Free 50 Best Homemade Tools eBook:  
Remove advertisements
Page 1 of 2 1 2 LastLast
Results 1 to 10 of 12

Thread: What is this tool?

  1. #1
    Jon
    Jon is online now Jon has agreed the Seller's Terms of Service
    Administrator Jon's Avatar
    Join Date
    Jan 2012
    Location
    Colorado, USA
    Posts
    12,317
    Thanks
    2,227
    Thanked 2,839 Times in 1,266 Posts

    What is this tool?

    What is this tool?





    Found here, on ThePatriotWoodworker.com. According to ThePatriotWoodworker.com, the tool is 8" long, and the text on it reads "CS-2 Universal, Voss Mfg & Dist Co, Downs Kans".

    Guesses so far:

    -Electrical crimping tool.
    -Nut splitter.
    -Tubing bender.
    -Power assist gear box adjustment wrench.
    -Link breaking tool.
    -Tie rod adjuster.
    -Electric fence ferrule crimping tool.
    -Chain link post crimping tool.
    -Handle on a steam engine's engine brake valve.
    -Wire twister.
    -Diesel engine spring compression tool.
    -Fine adjustment tool for soft copper tubing.

  2. The Following User Says Thank You to Jon For This Useful Post:

    PJs (02-05-2017)

  3. #2
    mklotz mklotz's Avatar
    Join Date
    Aug 2015
    Location
    LA, CA, USA
    Posts
    1,397
    Thanks
    97
    Thanked 2,589 Times in 906 Posts

    mklotz's Tools
    Well, it's way too flimsy to be a nut splitter. That tooth and the swing-away-for-loading design shout (light) chain breaker to me. (Link breaking tool is one of the suggestions.)

    It might also be a crimping tool of some sort; several of the guesses thought so. Crimpers, though, generally operate perpendicular to the object being crimped. This thing applies the pressure along the line of the object passed through the opening - exactly as you would want to if link breaking. It could still be a crimper but I would stick with my chain breaker guess if pressed.

    The last four guesses...

    -Handle on a steam engine's engine brake valve.
    -Wire twister.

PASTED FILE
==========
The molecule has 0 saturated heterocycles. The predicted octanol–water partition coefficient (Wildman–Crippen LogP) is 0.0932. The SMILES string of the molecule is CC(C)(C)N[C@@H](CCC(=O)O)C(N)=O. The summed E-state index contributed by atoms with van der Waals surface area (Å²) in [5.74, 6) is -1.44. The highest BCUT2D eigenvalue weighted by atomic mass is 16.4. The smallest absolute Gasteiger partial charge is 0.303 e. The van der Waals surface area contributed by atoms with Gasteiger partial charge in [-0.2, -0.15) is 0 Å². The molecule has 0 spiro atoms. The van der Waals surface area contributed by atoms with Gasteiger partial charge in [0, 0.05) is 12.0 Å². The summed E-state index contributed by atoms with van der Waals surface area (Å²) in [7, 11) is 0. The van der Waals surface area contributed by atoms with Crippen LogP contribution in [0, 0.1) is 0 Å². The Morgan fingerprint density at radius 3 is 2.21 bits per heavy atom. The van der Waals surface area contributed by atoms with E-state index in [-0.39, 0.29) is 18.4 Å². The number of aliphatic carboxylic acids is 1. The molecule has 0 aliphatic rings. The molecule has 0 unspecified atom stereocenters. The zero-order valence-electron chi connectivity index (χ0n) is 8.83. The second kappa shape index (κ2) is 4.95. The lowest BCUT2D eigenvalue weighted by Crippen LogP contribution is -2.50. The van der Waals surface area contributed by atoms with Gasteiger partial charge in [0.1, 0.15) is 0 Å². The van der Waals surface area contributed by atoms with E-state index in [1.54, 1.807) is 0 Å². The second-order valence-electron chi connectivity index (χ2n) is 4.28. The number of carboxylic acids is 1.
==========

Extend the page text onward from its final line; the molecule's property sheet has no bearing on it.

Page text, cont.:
-Diesel engine spring compression tool.
    -Fine adjustment tool for soft copper tubing.

    sound completely nonsensical to me.

    Searching on the manufacturer, Voss Mfg & Dist Co, didn't produce anything suggestive.

    In the days before generalized tools, there were no end of special purpose tools built to do a single job. (Think of all the ways to make a hole in something prior to the invention of the drill press and mill.) Unless some documentation survived, puzzling out their use is going to be tough. Anecdotal evidence is useless - anyone can make up a logical story.
    ---
    Regards, Marv


    Home Shop Freeware
    http://www.myvirtualnetwork.com/mklotz

  4. The Following User Says Thank You to mklotz For This Useful Post:

    PJs (02-05-2017)

  5. #3
    PJs
    PJs is offline
    PJs's Avatar
    Join Date
    Sep 2014
    Location
    Northern CA
    Posts
    881
    Thanks
    4,671
    Thanked 716 Times in 454 Posts

    PJs's Tools
    Excellent Jon!!

    Since the name search is probably obscured by a small manufacture either defunct or swallowed in corporate buy outs, I would take the look at the Details of the photos.

    First is how big is this thing really. A quick thread count gives about 8, best guess and the nuts look to be maybe old school 1/4-20, maybe 5/16-18 and the handle looks to be about hand size, although the ring at the end is split for some reason indicating misuse or trying to do something more than it was designed for.

    If it is a hand tool which we may "assume" from the size, from a design standpoint it looks to be at least a 3 hander unless the crimping/cutting product is stationary already or "Inline and under some tension" ready for alignment and operation. Additionally the 2 nuts would be somewhat of a pain to walk back and forth tightening to break or crimp. We can also see the swivel anvil's threads are severely stretched, again indicating misuse. We can't see the threads under the spring so no info there.